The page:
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Cross-country skiers Jessie Diggins and Sadie Bjornsen made it three medals for the U.S. at the world championships on Sunday.

Diggins and Bjornsen earned bronze in the team sprint event, 18.38 seconds behind winner Norway and 12.8 seconds behind silver medalist Russia. Diggins and Kikkan Randall previously earned silver and bronze in the individual sprint on Thursday.

It’s the first worlds where the U.S. has earned medals in multiple cross-country events.

On Sunday, Diggins lunged at the line to beat Sweden to third place by a fifth of a second.

“I was double poling like a maniac,” Diggins said, according to the U.S. Ski Team. “I skied the downhill the best I knew how and was able to draft her and get into my own lane with the best line — I took the inside lane so I knew I would be able to pick my track going into the final 100 meters. Then I just double poled my heart out.”

Bjornsen fell after completing the second exchange and was struck in the face by Russian Yulia Belorukova‘s ski, but was able to continue.

The team sprint is a 6×1.3km relay, with each country’s skiers alternating to race three legs each. It will be contested at the 2018 Olympics in the freestyle technique. Sunday’s event was classic skiing, marking the first American medal in worlds in the classic technique since the two disciplines were established.

Russia won the men’s team sprint after a dramatic last-lap crash wrecked the chances of the two leading teams.

Norway’s Emil Iversen was fighting for the lead with Finland’s Iivo Niskanen but they collided as the Finn moved to overtake on the inside of the final bend.

Sergei Ustyugov took the win for Russia, overtaking Italian Federico Pellegrino on the final stretch to win by 2.2 seconds. Niskanen recovered to take third, 6.5 seconds further back.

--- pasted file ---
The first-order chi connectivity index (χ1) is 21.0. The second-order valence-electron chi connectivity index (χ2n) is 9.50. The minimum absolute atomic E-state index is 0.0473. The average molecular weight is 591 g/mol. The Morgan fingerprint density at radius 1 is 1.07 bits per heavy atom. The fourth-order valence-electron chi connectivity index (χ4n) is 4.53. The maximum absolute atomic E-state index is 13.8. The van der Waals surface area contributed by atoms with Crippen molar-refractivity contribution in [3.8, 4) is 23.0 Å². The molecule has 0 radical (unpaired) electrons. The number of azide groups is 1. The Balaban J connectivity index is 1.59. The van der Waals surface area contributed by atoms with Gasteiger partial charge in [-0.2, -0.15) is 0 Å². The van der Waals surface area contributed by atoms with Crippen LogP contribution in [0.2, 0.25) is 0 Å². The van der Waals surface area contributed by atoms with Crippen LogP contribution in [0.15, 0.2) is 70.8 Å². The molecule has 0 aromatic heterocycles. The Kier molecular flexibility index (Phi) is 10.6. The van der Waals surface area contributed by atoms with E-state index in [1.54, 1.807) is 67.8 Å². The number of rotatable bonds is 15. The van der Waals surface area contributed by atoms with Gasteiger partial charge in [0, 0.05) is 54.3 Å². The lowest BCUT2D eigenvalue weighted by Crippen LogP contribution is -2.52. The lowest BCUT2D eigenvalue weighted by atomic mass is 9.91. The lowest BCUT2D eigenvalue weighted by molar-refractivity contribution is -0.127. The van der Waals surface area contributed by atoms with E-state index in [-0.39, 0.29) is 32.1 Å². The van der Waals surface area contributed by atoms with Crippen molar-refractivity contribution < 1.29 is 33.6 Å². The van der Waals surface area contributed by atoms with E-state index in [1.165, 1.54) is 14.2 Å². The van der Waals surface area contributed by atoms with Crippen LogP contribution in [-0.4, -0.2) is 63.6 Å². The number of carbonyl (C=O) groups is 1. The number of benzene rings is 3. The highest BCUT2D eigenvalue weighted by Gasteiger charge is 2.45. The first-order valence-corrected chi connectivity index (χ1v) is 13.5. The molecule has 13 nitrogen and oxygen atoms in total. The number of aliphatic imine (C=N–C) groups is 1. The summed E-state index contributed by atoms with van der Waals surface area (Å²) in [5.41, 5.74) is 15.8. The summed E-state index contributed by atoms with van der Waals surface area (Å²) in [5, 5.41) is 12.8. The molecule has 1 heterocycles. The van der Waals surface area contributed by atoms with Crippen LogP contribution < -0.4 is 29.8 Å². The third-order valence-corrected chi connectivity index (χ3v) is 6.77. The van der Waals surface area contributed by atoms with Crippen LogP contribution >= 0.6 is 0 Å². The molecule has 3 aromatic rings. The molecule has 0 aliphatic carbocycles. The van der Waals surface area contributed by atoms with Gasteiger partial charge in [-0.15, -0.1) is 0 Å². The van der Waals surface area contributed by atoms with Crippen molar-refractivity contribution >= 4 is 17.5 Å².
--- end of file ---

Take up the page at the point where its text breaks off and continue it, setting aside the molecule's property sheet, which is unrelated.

It was the second win in two days for Ustyugov, who also won Saturday’s skiathlon, and his third medal of the championships.

Ustyugov’s teammate for Sunday’s race, Nikita Kryukov, said the win was “revenge for Sochi,” a reference to the 2014 Winter Olympics, when Finland beat Russia to gold in the men’s team sprint in front of a Russian home crowd.

Also Sunday, Germany won the men’s team Nordic combined normal hill event. The Germans dominated the ski jumping to take a 44-second advantage into the 4x5km cross-country ski stage, and preserved that margin to win by 41.7 seconds from Norway.

Austria won a close battle with Japan to take third, 22 seconds behind the Norwegians.

It was Germany’s second gold medal in Nordic combined at the world championships after Johannes Rydzeck led a 1-2-3 finish in the men’s individual normal hill event Friday.

The Germans added another gold medal with a dominant victory in the mixed team ski jumping.

They led after each of the eight rounds and racked up a winning score of 1035.5 points, with strong jumps from Markus Eisenbichler, who set the longest jump at 99.5 meters, and the newly crowned women’s world champion Carina Vogt.

Austria was second on 999.3 and Japan third on 979.7.